The Spirit of Innovation flew at a speed of 623 km/h in a test last week, according to a Rolls-Royce statement. The record achieved at the British Ministry of Defence’s test track in Boscombe is remarkable given that Rolls-Royce Limited (not to be confused with Rolls-Royce Motor Cars, which is currently owned by BMW) only completed its first test flight of the 400 kW electric motor aircraft, developed under the ACCEL programme, in mid-September.
According to the Wikipedia entry on the subject, the speed record for electric aircraft is currently held by the Rutan Long-EZ, which reached 324 km/h in 2013, while the speed record for pure electric powered vehicles was set by the Venturi VBB-3 Streamliner in 2016, with 550,627 km/h.
The company said in a statement that in addition to the absolute speed record, the aircraft has also managed to break three other records, which they hope will soon be approved by the International Aeronautical Federation:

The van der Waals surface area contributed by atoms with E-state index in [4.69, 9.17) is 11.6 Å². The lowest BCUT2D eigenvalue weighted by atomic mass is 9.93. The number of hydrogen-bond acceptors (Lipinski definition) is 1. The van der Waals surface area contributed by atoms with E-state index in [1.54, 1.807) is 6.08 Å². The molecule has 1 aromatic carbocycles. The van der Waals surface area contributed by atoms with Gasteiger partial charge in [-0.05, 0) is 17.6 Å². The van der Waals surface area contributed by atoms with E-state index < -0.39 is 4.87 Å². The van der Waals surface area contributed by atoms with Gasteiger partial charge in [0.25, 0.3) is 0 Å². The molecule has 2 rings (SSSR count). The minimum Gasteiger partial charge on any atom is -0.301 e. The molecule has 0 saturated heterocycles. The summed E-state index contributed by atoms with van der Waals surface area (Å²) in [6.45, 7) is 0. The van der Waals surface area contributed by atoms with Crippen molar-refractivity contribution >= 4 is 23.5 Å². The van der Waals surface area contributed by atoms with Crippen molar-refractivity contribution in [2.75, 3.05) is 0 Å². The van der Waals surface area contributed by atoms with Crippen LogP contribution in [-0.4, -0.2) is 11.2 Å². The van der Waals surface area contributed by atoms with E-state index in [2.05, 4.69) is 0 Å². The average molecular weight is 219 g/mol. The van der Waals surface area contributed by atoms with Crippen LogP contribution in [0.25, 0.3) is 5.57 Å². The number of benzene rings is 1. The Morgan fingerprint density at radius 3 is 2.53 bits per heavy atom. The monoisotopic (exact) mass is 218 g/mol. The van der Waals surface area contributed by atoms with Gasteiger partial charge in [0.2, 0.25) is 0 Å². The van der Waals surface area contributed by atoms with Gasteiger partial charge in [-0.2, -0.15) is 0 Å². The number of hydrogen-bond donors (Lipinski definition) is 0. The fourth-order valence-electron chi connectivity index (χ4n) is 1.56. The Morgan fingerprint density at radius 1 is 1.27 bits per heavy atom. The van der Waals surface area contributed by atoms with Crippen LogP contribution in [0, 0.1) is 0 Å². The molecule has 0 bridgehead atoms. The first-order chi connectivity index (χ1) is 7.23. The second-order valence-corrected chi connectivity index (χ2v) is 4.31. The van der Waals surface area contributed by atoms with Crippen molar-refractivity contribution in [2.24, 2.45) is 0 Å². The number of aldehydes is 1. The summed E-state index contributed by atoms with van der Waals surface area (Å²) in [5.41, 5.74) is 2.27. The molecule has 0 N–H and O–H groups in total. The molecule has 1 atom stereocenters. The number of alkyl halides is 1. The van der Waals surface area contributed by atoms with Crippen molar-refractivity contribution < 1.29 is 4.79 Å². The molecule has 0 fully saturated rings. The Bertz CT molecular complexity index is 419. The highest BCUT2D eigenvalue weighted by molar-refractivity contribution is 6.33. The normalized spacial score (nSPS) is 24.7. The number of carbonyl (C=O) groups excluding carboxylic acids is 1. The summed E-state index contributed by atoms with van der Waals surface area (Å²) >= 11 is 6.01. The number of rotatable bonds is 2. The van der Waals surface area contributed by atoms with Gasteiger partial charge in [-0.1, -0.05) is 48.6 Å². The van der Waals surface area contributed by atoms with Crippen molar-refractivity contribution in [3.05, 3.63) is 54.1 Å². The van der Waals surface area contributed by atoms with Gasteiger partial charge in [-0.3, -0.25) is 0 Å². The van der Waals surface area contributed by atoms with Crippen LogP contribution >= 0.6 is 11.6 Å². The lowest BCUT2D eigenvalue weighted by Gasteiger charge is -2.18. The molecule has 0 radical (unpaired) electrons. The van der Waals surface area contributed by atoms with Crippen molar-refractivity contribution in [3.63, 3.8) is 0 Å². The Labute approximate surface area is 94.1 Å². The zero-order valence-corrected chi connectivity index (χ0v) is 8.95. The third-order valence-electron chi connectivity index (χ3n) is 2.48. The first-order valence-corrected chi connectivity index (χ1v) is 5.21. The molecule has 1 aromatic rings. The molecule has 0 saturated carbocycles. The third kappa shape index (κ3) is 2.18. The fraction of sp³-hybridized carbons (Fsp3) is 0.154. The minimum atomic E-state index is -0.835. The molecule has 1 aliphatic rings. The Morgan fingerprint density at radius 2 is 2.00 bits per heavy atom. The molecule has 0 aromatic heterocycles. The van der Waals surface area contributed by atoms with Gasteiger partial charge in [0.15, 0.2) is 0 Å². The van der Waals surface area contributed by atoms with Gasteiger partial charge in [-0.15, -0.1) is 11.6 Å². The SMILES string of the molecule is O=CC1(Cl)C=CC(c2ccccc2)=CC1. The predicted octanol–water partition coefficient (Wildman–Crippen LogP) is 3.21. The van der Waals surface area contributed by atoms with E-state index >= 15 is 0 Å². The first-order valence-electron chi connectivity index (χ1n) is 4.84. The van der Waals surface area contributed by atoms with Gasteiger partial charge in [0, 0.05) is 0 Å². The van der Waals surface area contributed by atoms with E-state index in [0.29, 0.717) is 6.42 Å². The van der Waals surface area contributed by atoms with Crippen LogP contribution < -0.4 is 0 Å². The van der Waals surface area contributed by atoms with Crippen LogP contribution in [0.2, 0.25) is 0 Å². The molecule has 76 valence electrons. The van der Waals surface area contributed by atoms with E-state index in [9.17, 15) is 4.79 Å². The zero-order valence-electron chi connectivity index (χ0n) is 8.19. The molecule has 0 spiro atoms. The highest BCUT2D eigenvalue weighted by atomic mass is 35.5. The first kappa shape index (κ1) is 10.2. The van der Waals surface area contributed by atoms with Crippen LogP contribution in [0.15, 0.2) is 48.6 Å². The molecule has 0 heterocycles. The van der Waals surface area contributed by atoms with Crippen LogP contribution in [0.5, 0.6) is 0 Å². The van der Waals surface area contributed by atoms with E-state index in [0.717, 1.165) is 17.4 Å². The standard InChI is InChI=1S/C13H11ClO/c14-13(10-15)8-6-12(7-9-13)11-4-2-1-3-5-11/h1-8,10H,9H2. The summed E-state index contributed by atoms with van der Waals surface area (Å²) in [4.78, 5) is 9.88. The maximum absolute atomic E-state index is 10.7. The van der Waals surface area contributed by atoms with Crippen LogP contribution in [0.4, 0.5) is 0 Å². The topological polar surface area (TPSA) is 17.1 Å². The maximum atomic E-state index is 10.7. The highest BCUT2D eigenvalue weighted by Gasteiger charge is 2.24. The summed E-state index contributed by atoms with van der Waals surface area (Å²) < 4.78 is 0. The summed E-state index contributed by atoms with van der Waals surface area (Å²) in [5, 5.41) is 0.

- highest speed achieved over a three-kilometre distance by an electric vehicle (555.9 km/h)
- the highest average speed achieved by an electric vehicle over a 15-kilometre distance (532.1 km/h)
- fastest ascent to 3,000 metres by electric vehicle (202 seconds)
Announcing the record, the company’s CEO Warren East stressed that such technological advances are an important part of the world’s ability to meet its climate targets, referring to the recent COP26 climate conference in Glasgow. As reported by Gizmodo, an increase in the share of electric propulsion in aviation would indeed be much needed to reduce greenhouse gas emissions, with COP26, for example, being criticised by many for the fact that many world leaders arrived at the event in private jets, ironically contributing significantly to carbon emissions.
Although reports on social media that around 400 private jets had gathered in Glasgow during the conference were false, Forbes reports that around 118 private jets did arrive in Scotland’s largest city, with their owners releasing thousands of tonnes of greenhouse gases.